Here are some examples of the most frequent spinal fractures:

Compression fractures

Fractures of the vertebrae that occur gradually as a result of osteoporosis or as a consequence of trauma are known as compression fractures. Osteoporosis is a progressive bone condition that increases the risk of breaking bones in an accident. If osteoporosis-related spinal compression goes untreated, it may lead to a leaned forward posture (kyphosis) or a loss of height (several inches).

Burst fractures

Spinal compression fractures, also known as burst fractures, occur when the spine is quickly and severely compressed. They have the potential to fracture your vertebrae into several fragments.

Chance (flexion/distraction) fractures

An unexpected separation of the vertebrae may cause a chance fracture, also known as a flexion or distraction fracture. They function similarly to a burst fracture but in reverse.

Chance vs. burst fractures

There are two main kinds of spinal fractures: chance fractures and burst fractures. What differentiates them is where they came from.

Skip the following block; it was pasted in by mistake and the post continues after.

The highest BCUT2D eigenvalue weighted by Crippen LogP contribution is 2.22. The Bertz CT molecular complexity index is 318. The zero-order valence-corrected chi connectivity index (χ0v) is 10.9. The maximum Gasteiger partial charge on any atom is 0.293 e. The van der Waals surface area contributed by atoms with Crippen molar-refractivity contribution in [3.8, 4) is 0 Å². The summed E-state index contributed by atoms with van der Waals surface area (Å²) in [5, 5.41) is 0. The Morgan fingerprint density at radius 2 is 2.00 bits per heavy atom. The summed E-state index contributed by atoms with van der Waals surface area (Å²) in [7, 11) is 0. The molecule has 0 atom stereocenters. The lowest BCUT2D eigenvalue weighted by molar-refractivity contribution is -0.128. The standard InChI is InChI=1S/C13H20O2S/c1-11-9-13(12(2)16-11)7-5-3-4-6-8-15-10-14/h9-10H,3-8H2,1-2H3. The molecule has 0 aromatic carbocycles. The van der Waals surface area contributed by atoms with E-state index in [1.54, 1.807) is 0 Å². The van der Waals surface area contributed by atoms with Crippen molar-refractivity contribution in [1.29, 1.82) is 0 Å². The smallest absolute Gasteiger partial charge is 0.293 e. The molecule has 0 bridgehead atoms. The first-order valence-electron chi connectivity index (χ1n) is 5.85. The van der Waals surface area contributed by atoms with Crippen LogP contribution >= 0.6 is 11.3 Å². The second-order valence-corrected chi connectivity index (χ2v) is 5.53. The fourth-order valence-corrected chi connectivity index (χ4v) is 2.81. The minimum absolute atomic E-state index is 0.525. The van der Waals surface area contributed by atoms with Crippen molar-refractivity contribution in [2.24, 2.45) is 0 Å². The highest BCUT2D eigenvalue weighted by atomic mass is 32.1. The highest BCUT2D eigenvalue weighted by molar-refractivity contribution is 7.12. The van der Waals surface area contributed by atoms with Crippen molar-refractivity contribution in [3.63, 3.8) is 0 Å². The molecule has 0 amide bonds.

Burst fractures are caused by rapid and intense pressure on the spine. 

The strain on your spine might be so great that it cracks several vertebrae simultaneously. A frequent way to break a bone is to fall from an appropriate height so you land on your feet straight.

A powerful force forcing your vertebrae apart from each other might trigger a chance of fracture. When something pushes your spine apart, rather than compressing it, you may have a chance of fracture.

Chance fractures are common in automobile accidents caused by the trapping of the lower body by the seatbelt and the subsequent thrusting forward of the upper body. The proper technique for securing a seatbelt is to wrap the shoulder strap over your upper body.

Fractures of the spine: stable and unstable

Another method a healthcare expert would use to categorize your spinal fracture is by determining whether it is stable or unstable.

When your vertebrae break but remain in their normal positions in your spine, we say that you have a stable fracture. Even though surgery is less likely to be necessary, treatment is still necessary.

Injuries that cause the vertebrae to shift out of their normal position are known as unstable spinal fractures. Injuries of this kind are more dangerous than stable fractures. 

If your vertebrae are fractured, you are more likely to need surgery to fix them, and you are additionally more liable to have serious consequences that might impact your spinal cord.